Models, variables and data


Based on the above analysis, this study emphasizes two points. First, LGI cannot affect carbon emissions directly. Instead, it influences carbon emissions through various paths, namely, “LGI–intermediate variables–carbon emissions”. This study primarily investigates the emissions reduction effect of LGI, which is mainly achieved through the structure and efficiency paths. Second, this study “black boxes” the “LGI–intermediate variables” process. First, the apparent emissions reduction effect is examined. Then, the “black box” is opened to investigate the comprehensive regulating role of LGI on carbon emissions through the structure and efficiency paths.

According to Kaya, the factors influencing carbon emissions can be categorized as carbon emissions intensity, energy intensity, per capita GDP and population, as in Expression (2) [43]: (2) where CO2 is carbon dioxide emissions; Ec is the total energy consumed; and , , and P represent carbon emissions intensity, energy intensity, per capita GDP and population, respectively. Furthermore, carbon emissions intensity is influenced by the energy consumption structure and a carbon emissions coefficient: (3) where Eci is the consumption of the ith type of energy, and and are the energy consumption structure and CO2 emissions coefficients, respectively. Therefore, carbon emissions are determined by the energy consumption structure, the CO2 emissions coefficient, energy intensity, per capita GDP and population. These factors can be classified as productive and consumptive factors, whereby population is a consumptive factor, and the rest are productive factors. With regard to these factors, first, in this study, carbon emissions are considered from the perspective of productive factors; therefore, the impact of population on carbon emissions is not considered in this study. Second, per capita GDP is an indicator that reflects the economic scale. The current study investigates the relation between LGI and carbon emissions, where the total amount of LGI, in terms of the variable’s attributes, is also measured on a scale indicator. Moreover, since the implementation of China’s fiscal decentralization reforms in 1994, LGI spending has accounted for a constantly increasing proportion of local GDP [44]. Given that this study begins from the production perspective, per capita LGI has no practical economic significance; therefore, based on the above analysis, this study uses LGI in place of per capita GDP in the Kaya identity. Third, under the given technical conditions, the CO2 emissions coefficient is constant over a short period and is therefore not considered. Fourth, given the current conditions, it is difficult for China’s energy consumption structure, which is reliant on coal, to change rapidly within a short period. However, the industrial structure can exert an important influence on energy consumption. Meanwhile, due to different industrial characteristics, the demand for different types of energy can also differ across industries, which can further impact the energy structure [45, 46]. Therefore, the industrial structure is used in place of the energy structure. Fifth, energy intensity reflects the state of energy use efficiency. Given the theoretical analysis in this study, an energy efficiency indicator is used in place of energy intensity. Therefore, Expression (4) is derived as follows: (4) where Inv is LGI, S is the industrial structure, and E is energy efficiency. A panel data model for 30 provinces in China is constructed in this study. To eliminate heteroscedasticity and derive the elasticity directly, related variables are expressed as natural logarithms, leading to Expression (5): (5)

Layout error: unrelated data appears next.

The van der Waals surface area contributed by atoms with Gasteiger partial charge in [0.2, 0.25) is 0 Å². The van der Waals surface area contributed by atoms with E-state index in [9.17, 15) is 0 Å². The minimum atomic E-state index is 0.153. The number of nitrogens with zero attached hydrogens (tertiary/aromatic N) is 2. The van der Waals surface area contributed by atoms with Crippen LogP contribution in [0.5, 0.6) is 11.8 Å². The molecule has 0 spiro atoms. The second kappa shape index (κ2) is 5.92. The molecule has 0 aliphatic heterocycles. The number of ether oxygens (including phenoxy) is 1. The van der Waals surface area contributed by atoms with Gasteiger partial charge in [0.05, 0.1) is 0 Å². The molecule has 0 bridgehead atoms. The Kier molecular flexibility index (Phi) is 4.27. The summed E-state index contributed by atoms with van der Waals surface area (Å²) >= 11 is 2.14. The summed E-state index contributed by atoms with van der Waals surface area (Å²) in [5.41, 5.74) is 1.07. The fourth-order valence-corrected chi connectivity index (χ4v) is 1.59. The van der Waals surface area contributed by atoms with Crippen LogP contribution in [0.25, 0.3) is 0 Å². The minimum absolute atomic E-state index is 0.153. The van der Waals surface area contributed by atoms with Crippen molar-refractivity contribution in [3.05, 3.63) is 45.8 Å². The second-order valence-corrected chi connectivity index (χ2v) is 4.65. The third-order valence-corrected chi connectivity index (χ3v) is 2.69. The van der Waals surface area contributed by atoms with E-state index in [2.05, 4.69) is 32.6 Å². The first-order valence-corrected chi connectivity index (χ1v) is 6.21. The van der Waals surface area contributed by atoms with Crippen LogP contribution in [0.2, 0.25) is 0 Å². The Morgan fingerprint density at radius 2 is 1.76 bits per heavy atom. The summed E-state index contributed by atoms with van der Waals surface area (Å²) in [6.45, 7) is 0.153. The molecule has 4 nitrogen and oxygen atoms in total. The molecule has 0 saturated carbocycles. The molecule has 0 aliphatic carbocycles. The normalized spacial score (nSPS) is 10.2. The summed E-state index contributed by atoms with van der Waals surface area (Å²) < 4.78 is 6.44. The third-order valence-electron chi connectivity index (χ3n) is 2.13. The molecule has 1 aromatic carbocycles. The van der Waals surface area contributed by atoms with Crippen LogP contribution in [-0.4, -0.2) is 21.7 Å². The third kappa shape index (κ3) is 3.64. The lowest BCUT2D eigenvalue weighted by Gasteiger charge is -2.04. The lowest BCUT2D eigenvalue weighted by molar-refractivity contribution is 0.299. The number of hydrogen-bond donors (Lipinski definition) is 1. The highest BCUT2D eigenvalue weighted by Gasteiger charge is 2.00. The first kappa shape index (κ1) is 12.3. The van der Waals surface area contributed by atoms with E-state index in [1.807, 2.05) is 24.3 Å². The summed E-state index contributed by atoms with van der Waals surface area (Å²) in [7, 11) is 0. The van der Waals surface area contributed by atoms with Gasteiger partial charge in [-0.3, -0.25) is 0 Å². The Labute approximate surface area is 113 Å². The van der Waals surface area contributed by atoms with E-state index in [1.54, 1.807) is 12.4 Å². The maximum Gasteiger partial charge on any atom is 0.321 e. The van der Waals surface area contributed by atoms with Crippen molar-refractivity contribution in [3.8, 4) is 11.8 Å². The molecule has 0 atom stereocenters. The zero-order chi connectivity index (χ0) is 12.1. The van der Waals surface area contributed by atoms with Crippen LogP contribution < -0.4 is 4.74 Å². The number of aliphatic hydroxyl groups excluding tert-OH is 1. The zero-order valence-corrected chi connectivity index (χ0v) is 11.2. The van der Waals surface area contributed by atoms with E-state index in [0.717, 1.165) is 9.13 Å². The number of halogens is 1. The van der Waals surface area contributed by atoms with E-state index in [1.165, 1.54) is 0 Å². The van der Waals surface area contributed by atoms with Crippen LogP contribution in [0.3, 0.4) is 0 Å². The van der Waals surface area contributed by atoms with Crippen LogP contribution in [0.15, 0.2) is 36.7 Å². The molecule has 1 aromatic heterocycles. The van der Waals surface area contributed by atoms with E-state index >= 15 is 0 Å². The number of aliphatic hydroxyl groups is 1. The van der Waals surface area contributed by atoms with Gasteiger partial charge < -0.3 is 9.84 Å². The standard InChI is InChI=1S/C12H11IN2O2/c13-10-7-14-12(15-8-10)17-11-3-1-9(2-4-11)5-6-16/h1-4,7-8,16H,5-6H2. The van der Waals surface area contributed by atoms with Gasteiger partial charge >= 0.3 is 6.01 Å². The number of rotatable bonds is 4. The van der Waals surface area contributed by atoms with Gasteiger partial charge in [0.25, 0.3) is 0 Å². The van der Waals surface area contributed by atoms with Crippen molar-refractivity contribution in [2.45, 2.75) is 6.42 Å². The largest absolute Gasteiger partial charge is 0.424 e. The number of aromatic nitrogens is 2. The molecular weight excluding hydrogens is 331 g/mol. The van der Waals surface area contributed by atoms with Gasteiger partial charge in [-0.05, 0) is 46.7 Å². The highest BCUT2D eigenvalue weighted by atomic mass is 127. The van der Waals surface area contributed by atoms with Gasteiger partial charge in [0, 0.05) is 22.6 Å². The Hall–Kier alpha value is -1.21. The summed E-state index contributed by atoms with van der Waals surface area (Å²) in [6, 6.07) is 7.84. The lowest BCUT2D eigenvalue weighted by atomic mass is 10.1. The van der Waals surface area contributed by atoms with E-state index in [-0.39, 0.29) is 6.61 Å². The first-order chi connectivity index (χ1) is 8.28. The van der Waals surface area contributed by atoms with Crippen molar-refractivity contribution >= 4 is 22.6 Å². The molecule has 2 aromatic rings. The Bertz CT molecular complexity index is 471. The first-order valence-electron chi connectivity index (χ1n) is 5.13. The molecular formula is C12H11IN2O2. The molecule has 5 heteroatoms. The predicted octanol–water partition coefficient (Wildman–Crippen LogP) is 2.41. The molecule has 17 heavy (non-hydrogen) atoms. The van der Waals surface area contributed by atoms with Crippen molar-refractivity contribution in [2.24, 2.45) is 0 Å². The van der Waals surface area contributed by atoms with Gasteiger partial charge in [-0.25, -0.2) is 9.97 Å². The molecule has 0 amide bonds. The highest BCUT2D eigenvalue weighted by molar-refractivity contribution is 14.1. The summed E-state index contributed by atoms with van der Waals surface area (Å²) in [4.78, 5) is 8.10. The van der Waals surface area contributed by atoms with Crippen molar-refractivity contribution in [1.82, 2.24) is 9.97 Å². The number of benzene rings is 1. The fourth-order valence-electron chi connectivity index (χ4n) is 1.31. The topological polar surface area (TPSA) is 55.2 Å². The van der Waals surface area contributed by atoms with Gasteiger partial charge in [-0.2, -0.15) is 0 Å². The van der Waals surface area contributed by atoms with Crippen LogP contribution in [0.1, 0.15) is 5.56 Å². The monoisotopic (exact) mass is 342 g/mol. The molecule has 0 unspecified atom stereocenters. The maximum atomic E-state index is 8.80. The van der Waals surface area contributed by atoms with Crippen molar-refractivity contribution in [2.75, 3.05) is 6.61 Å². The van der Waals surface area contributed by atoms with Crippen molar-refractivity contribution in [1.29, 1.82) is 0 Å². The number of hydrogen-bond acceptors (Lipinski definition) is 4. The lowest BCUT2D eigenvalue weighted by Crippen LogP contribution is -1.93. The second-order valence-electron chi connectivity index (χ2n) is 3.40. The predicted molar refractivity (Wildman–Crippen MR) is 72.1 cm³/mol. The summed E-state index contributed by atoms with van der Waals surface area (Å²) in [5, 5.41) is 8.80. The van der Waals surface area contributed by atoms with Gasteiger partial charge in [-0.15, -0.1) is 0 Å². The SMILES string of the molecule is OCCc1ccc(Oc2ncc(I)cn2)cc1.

Expression (5) is the direct effect model, in which i represents provinces (i = 1, 2, …, 30, which are Beijing (BJ), Tianjin (TJ), Hebei (HB), Shanxi (SX), Inner Mongolia (NMG), Liaoning (LN), Jilin (JL), Heilongjiang (HLJ), Shanghai (SH), Jiangsu (JS), Zhejiang (ZJ), Anhui (AH), Fujian (FJ), Jiangxi (JX), Shandong (SD), Henan (HN), Hubei (HUBEI), Hunan (HUNAN), Guangdong (GD), Guangxi (GX), Hainan (HAINAN), Chongqing (CQ), Sichuan (SC), Guizhou (GZ), Yunnan (YN), Shaanxi (SHANXI), Gansu (GS), Qinghai (QH), Ningxia (NX) and Xinjiang (XJ)). Due to data inaccessibility, Tibet, Taiwan, Hong Kong and Macao are not taken into consideration. Here, t denotes the year, and Ci indicates the intercept terms in the ith cross-member equations (including fixed and random effects), which reflect the individual influences, that is, they reflect the neglected influence of cross-differences in the model, and εit is the random disturbance variable. Furthermore, according to the analysis in Sections 1 and 2 of this paper, LGI exerts a regulating role mainly through the structure and efficiency paths. To reflect this type of indirect impact, this study, drawing on the work of Chen et al., first combines basic principles of econometrics and adopts interaction terms to represent the regulating role [47]. Second, according to Zhou et al. [48], technical progress itself does not reduce emissions but indirectly leads to decreasing emissions by upgrading and optimizing the industrial structure. Therefore, this guiding role is incorporated into the model. Third, given the apparent inertia of each province’s carbon emissions mechanism, previous carbon emissions have a notably positive influence on current emissions [49]. Therefore, previous carbon emissions are also incorporated into the model to derive a dynamic regulating effect model, as in Expression (6): (6)

Variables and data